Likewise, hardware that is directly associated with one of the configured logics can be borrowed or used by other configured logics from time to time. For example, the processor of the logic configured to process information 310 can format data into an appropriate format before being transmitted by the logic configured to receive and/or transmit information 305, such that the logic configured to receive and/or transmit information 305 performs its functionality (i.e., in this case, transmission of data) based in part upon the operation of hardware (i.e., the processor) associated with the logic configured to process information 310.

Generally, unless stated otherwise explicitly, the phrase “logic configured to” as used throughout this disclosure is intended to invoke an aspect that is at least partially implemented with hardware, and is not intended to map to software-only implementations that are independent of hardware. Also, it will be appreciated that the configured logic or “logic configured to” in the various blocks are not limited to specific logic gates or elements, but generally refer to the ability to perform the functionality described herein (either via hardware or a combination of hardware and software). Thus, the configured logics or “logic configured to” as illustrated in the various blocks are not necessarily implemented as logic gates or logic elements despite sharing the word “logic.” Other interactions or cooperation between the logic in the various blocks will become clear to one of ordinary skill in the art from a review of the aspects described below in more detail.

The various implementations may be implemented on any of a variety of commercially available server devices, such as server 400 illustrated in FIG. 4. In an example, the server 400 may correspond to one example configuration of the IoT server 170 described above. In FIG. 4, the server 400 includes a processor 400 coupled to volatile memory 402 and a large capacity nonvolatile memory, such as a disk drive 403. The server 400 may also include a floppy disc drive, compact disc (CD) or DVD disc drive 406 coupled to the processor 401. The server 400 may also include network access ports 404 coupled to the processor 401 for establishing data connections with a network 407, such as a local area network coupled to other broadcast system computers and servers or to the Internet.

In context with FIG. 3, it will be appreciated that the server 400 of FIG. 4 illustrates one example implementation of the communication device 300, whereby the logic configured to transmit and/or receive information 305 corresponds to the network access points 404 used by the server 400 to communicate with the network 407, the logic configured to process information 310 corresponds to the processor 401, and the logic configuration to store information 315 corresponds to any combination of the volatile memory 402, the disk drive 403 and/or the disc drive 406. The optional logic configured to present information 320 and the optional logic configured to receive local user input 325 are not shown explicitly in FIG. 4 and may or may not be included therein. Thus, FIG. 4 helps to demonstrate that the communication device 300 may be implemented as a server, in addition to an IoT device implementation as in FIG. 2A.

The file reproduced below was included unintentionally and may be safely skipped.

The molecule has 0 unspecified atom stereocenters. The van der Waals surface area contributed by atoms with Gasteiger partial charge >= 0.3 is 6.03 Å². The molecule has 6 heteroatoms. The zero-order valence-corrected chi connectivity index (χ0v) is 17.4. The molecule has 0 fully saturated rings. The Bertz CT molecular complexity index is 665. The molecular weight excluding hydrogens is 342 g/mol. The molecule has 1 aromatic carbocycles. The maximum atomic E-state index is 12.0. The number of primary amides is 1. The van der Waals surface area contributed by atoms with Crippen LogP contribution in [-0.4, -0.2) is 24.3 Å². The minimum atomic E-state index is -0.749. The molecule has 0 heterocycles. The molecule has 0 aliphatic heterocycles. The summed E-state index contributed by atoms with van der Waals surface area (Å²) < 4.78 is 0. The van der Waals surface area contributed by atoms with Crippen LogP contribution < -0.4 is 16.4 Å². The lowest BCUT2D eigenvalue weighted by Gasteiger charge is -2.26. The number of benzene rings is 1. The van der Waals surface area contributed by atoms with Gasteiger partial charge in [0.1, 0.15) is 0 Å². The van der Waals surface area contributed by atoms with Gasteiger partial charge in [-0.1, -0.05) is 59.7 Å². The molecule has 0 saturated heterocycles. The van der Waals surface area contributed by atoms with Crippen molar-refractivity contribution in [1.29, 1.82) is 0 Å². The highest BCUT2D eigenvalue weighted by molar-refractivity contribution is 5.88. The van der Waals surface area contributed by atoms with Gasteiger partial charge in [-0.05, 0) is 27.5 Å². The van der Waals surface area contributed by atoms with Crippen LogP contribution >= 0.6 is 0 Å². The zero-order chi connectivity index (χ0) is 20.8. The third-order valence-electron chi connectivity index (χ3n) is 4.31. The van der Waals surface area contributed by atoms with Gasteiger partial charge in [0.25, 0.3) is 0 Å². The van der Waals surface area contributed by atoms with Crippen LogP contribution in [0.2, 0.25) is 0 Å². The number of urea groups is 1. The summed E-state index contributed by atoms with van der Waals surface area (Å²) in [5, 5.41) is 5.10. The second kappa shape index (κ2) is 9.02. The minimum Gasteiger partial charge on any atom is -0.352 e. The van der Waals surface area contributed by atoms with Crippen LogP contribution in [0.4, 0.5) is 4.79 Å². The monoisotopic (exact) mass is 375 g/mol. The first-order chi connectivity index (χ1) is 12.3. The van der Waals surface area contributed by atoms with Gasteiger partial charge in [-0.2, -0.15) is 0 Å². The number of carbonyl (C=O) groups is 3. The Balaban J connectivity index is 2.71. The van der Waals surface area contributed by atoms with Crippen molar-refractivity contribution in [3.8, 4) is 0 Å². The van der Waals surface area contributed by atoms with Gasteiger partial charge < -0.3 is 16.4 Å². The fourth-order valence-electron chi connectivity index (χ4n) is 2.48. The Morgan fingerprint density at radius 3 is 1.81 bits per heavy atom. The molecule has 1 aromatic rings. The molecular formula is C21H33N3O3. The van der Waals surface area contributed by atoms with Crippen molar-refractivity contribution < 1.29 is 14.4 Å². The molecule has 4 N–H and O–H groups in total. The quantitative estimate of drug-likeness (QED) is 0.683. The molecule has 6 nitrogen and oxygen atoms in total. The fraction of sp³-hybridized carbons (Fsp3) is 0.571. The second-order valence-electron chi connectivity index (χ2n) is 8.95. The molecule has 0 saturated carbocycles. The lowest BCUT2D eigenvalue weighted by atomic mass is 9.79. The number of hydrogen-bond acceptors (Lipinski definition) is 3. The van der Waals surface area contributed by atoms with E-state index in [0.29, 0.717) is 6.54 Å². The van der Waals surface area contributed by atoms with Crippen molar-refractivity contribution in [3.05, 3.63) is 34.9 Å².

In an IoT network or environment, enhanced functionality can obtained in certain use cases based on knowledge regarding whether two or more IoT devices are in close physical proximity to each other. As used herein, close physical proximity can correspond to IoT devices being in the same room as each other, or being a few feet away from each other in the same room, or even being a few feet away from each other in different rooms with an intervening wall between the respective IoT devices.

FIG. 5 illustrates an example of an IoT environment 500 in accordance with an implementation of the technology described herein. In FIG. 5, the IoT environment 500 is an office space with a conference room 505, a plurality of offices 510 through 535 and a kitchen 540. Within the office space, IoT device 1 (e.g., a video projector) and IoT device 2 (e.g., a handset device such as a cell phone or tablet computer) are positioned the conference room 505, and IoT device 3 (e.g., a handset device such as a cell phone or tablet computer) is positioned in office 510. Also, IoT device 4 (e.g., a thermostat), IoT device 5 (e.g., a blender), IoT device 6 (e.g., a refrigerator) and IoT device 7 (e.g., a handset device such as a cell phone or tablet computer being operated by an employee on his/her lunch break) are positioned in the kitchen 540. An air conditioning unit 545 also is positioned in the conference room 505. As will be appreciated, while the IoT environment 500 of FIG. 5 is directed to an office, many other configurations of IoT environments are also possible (e.g., residential homes, retail stores, vehicles, stadiums, etc.).